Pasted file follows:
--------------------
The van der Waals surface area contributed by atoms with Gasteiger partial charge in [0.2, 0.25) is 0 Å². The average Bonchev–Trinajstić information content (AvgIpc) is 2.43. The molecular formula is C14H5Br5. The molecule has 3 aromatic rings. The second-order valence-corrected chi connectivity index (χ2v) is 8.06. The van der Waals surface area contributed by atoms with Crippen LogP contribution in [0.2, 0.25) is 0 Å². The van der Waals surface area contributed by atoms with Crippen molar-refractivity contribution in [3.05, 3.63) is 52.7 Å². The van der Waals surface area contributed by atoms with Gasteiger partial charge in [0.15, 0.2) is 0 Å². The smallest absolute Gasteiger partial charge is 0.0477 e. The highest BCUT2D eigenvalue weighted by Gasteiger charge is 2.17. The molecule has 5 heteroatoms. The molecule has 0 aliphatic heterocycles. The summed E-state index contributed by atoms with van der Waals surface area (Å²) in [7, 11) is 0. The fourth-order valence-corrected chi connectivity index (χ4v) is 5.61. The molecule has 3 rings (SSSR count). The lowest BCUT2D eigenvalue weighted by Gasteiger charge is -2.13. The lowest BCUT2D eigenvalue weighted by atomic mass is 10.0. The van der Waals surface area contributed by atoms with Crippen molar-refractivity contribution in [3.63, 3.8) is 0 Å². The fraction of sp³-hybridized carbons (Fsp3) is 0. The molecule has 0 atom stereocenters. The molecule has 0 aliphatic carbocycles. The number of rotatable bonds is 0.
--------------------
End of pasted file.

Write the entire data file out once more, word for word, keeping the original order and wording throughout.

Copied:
The van der Waals surface area contributed by atoms with Gasteiger partial charge in [0.2, 0.25) is 0 Å². The average Bonchev–Trinajstić information content (AvgIpc) is 2.43. The molecular formula is C14H5Br5. The molecule has 3 aromatic rings. The second-order valence-corrected chi connectivity index (χ2v) is 8.06. The van der Waals surface area contributed by atoms with Crippen LogP contribution in [0.2, 0.25) is 0 Å². The van der Waals surface area contributed by atoms with Crippen molar-refractivity contribution in [3.05, 3.63) is 52.7 Å². The van der Waals surface area contributed by atoms with Gasteiger partial charge in [0.15, 0.2) is 0 Å². The smallest absolute Gasteiger partial charge is 0.0477 e. The highest BCUT2D eigenvalue weighted by Gasteiger charge is 2.17. The molecule has 5 heteroatoms. The molecule has 0 aliphatic heterocycles. The summed E-state index contributed by atoms with van der Waals surface area (Å²) in [7, 11) is 0. The fourth-order valence-corrected chi connectivity index (χ4v) is 5.61. The molecule has 3 rings (SSSR count). The lowest BCUT2D eigenvalue weighted by Gasteiger charge is -2.13. The lowest BCUT2D eigenvalue weighted by atomic mass is 10.0. The van der Waals surface area contributed by atoms with Crippen molar-refractivity contribution in [3.63, 3.8) is 0 Å². The fraction of sp³-hybridized carbons (Fsp3) is 0. The molecule has 0 atom stereocenters. The molecule has 0 aliphatic carbocycles. The number of rotatable bonds is 0.